ISMIR Keynote – Ten Years of Ismir

Ten years of ISMIR – Reflections on challenges and opportunities

Three founding fathers of ISMIR: J. Stephen Downie, Donald Byrd and Tim Crawford

Prehistoric background Tim Crawford described the early challenges in finding music and difficulties in using computers in the early days.  Stephen talks about his early days as a flutist and his personal challenges in finding music from incipits and his strong bias for retrieval and evaluation instilled by his advisor.

In 1999, Don Byrd, working with Bruce Croft at UMASS, Tim working at Kings College in London got a grant to look at music information retrieval.

1999 – two conferences – ACM SIGIR + ACM Digital Libraries. Stephen organized an exploratory workshop on music information retrieval – that’s where Stephen and Don met and proposed ISMIR.  13 August 1999 – ISMIR was born (in a bar in Berkley CA.)

ISMIR timeline:

  • 1999 – MIR Workshop
  • 2000 – First ISMIR – Plymouth MA – 88 Attendees, 11 different countries, 9 invited talks, 10 papers, 16 posters.  Highlights: Beth Logan presents MFCCs, Tzanetakis and Cook: Marsyas, Foote: Arthur paper
  • 2002 – switch symposium to conference – to make it easier to get funding
  • Growing collaborations.  50% of all papers are from 3 or 4 authors
  • 2009 – ISMIR becomes the  International Society of Music Information Retrieval

Evaluation History

  • 1999 Trec-like evaluation proposed
  • 2001 Bloomington meeting – manifesto for content providers to supply data
  • 2002 / 2003 – funding from the Mellon corporation
  • 2004 – Barcelona – MTG created the audio description contest
  • 2005 – First MIREX
  • MIREX Breakdown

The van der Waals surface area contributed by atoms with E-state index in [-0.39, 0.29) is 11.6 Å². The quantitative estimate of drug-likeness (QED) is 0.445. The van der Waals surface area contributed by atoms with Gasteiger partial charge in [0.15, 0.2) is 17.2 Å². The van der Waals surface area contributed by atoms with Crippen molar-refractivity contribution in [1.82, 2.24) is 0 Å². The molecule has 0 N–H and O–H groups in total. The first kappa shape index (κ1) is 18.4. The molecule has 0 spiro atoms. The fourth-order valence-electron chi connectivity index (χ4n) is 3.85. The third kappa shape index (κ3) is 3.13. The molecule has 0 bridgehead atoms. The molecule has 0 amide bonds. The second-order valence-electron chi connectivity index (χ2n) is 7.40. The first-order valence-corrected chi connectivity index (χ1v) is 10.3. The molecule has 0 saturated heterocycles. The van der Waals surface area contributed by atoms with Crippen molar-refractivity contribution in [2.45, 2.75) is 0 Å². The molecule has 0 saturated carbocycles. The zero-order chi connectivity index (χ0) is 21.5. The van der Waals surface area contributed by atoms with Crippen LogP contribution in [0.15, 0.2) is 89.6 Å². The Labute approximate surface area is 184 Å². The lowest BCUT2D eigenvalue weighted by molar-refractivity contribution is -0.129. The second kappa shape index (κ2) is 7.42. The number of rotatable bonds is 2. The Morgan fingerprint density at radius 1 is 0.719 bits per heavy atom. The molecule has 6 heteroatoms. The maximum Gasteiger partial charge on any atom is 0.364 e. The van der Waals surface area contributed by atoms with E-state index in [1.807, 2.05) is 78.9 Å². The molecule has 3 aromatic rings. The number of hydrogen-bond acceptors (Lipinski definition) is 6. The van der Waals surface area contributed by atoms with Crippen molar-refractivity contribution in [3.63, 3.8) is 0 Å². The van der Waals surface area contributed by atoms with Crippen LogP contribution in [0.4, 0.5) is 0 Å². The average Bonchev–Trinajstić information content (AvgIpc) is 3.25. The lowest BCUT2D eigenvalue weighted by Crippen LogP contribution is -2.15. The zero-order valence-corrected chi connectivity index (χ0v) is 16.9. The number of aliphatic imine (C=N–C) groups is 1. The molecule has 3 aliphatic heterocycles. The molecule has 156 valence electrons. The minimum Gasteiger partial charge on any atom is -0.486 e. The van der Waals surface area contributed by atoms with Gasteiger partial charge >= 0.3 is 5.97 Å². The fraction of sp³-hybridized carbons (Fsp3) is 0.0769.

• 469 algorithm runs
    • 129 – train/test machine learning tests
    • 139 search tasks
    • 22 unique tasks
    • 16 tasks in audio domain
    • 3 hybrid tasks
    • No symbolic tasks in 2009

ISMIR: External Success Factors – Audo Compression, growth of online audio, Standards like MPEG-7, bubble (Google for music)

ISMIR: Internal Success Factors: – Communications resources – the mailing list and collected proceedings.   Diversity in backgrouns in the steering committee, quality in programme chairs and committees.  Policy of inclusiveness – not premised on high rejection rates, multiple avenues for presntation.   General support for the Audio Description Contest and MIREX.

Five Key Challenges for ISMIR

  1. Embracing Users – engage more with potential user-communities (performing musicians, film makers, musicologists, sound archivists, music eduatiors and music enthusiasts of all types)
  2. Digging deeper into music itself– find the ‘music’ within the signal, move beyond simple timbral approaches,  move beyond simgle features to create hybrid musically principled features, deeper understanding of what features mean musically, hybrid symbol and audio systems.
  3. Increasing musial diversity – widen our horizons beyond western popular music
  4. Rebalancing our music portfolio – Use audio ‘symbolic’ and (catalog) metadata together
  5. Developing comprehensive MIR systems: work towards complete, usable, scalable systems, even if they are not perfect.  In text IR world, prototype systems have been pivotal (smart, managing gigabytes, terrier

The Grand Challenge:  Complete Systems

  • Something for people to use
  • Engage with our potential user-community
  • Users and humans music become more aware how humans hear music, listen to music respond to it and think about it.
  • New discipline of music informatics based in higher-level (human) query rather than low-level feature-matching


  • Need to find a way to encourage and reward development and improvement – to move things to the next level – problem is it is hard to publish something that is built on previous work but has no novel contribution
  • Academic vs. industrial priorities
  • Music retrieval vs multimedia retrieval we have a lot to learn from conferences like  ACM MM.

IMPACT! – is the new academic Rock’n’roll – to get funding, must show impact, perhaps more important than publishing.


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